Originally published by LA Times
A sign hung at the back of the sand-colored tent welcoming visitors: “Bienvenidos a Alpha 11.”
Ten tidy bunk beds filled the space, the name of each boy who occupied one written on blue tape affixed to the frame. On the way out hung two American flags and the house rules for the 1,500 children who call the Tornillo tent shelter home.
The temporary shelter for teenage boys and girls in the border town southeast of El Paso has drawn international attention and swidespread criticism since it opened in June, with many voicing concerns over the level of care.
Because it is considered temporary, it is not required to be licensed as a childcare facility or to provide the same medical, mental health and educational services as roughly 100 other facilities for immigrant children across the country.
On Friday, more than a dozen news reporters were allowed inside for a tour.
When the shelter opened, there were several hundred beds; it has since expanded to 3,800 beds, with many currently unfilled. The encampment has been run under short-term contracts by BCFS, a Texas-based nonprofit, and it expected to remain open at least through the end of the year.
An incident commander for BCFS led the tour and blamed delays in moving children to homes on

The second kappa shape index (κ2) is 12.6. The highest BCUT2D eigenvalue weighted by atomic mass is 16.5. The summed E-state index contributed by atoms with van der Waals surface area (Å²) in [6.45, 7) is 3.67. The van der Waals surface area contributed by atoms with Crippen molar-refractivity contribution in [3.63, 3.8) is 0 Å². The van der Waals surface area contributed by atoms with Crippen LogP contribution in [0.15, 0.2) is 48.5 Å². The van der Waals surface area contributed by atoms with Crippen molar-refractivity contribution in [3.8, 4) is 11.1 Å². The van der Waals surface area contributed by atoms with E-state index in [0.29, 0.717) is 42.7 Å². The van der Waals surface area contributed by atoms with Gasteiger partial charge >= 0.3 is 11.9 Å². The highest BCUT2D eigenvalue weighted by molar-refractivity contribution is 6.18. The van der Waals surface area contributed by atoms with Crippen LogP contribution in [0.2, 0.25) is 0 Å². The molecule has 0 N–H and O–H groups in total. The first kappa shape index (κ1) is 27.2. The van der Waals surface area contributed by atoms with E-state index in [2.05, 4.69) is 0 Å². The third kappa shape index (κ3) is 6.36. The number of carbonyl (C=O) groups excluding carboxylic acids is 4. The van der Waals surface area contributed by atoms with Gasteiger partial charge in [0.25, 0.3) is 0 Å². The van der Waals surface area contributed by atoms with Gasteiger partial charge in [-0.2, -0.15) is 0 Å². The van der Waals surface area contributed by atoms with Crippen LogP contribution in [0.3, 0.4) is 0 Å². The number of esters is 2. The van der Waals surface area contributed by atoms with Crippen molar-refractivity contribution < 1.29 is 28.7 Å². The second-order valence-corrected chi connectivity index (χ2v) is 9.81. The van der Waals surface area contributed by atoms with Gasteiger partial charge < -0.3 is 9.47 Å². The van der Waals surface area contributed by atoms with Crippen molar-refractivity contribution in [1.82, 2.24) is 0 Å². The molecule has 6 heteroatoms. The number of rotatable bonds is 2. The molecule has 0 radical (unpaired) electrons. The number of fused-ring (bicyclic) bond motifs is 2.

In the Tornillo shelter there are currently 826 releases pending the results of noncriminal background checks of the sponsors, according to the incident commander, who asked not to be identified by name. He said that it is taking three plus months to get the check results back.
“I think it’s the right thing to do for these kids, but I think it should be done very quick,” he said. “I don’t understand why it’s taking so long.”
The average stay in all shelters for immigrant children is 59 days, according to the Department of Health and Human Services. Minors spend an average of 25 days at Tornillo, where they have been eventually taken, in most cases, because they arrived at the border themselves or with adults who were not their parents.
In the first 11 months of fiscal year 2018, 45,704 children were apprehended on the southern border, a 19% increase from the previous year, according to U.S. Customs and Border Protection.
Currently, there are 13,000 immigrant children living in government-contracted shelters, according to Mark Weber, a Health and Human Services spokesman. Sponsors are continuing to come forward, he said.
About 3,200 children have come through Tornillo since June, Weber said, with most of them transferred from another shelter.
“This is a last stop,” he said.
The number of those within the Tornillo shelter peaked on Sept. 28, at 1,637. The numbers have been going down, according to the incident commander.
In a telephone briefing with reporters earlier this month, Jennifer Podkul, policy director at the legal advocacy group Kids in Need of Defense, voiced concerns about the temporary shelter.
“There are obvious concerns about keeping kids in such a facility for long periods of time,” she said. “We’re worried that this is a trend to hold children in lower standards than what’s required by current law.”
Others have urged Congress to create an independent medical and mental health monitoring team for children in government custody.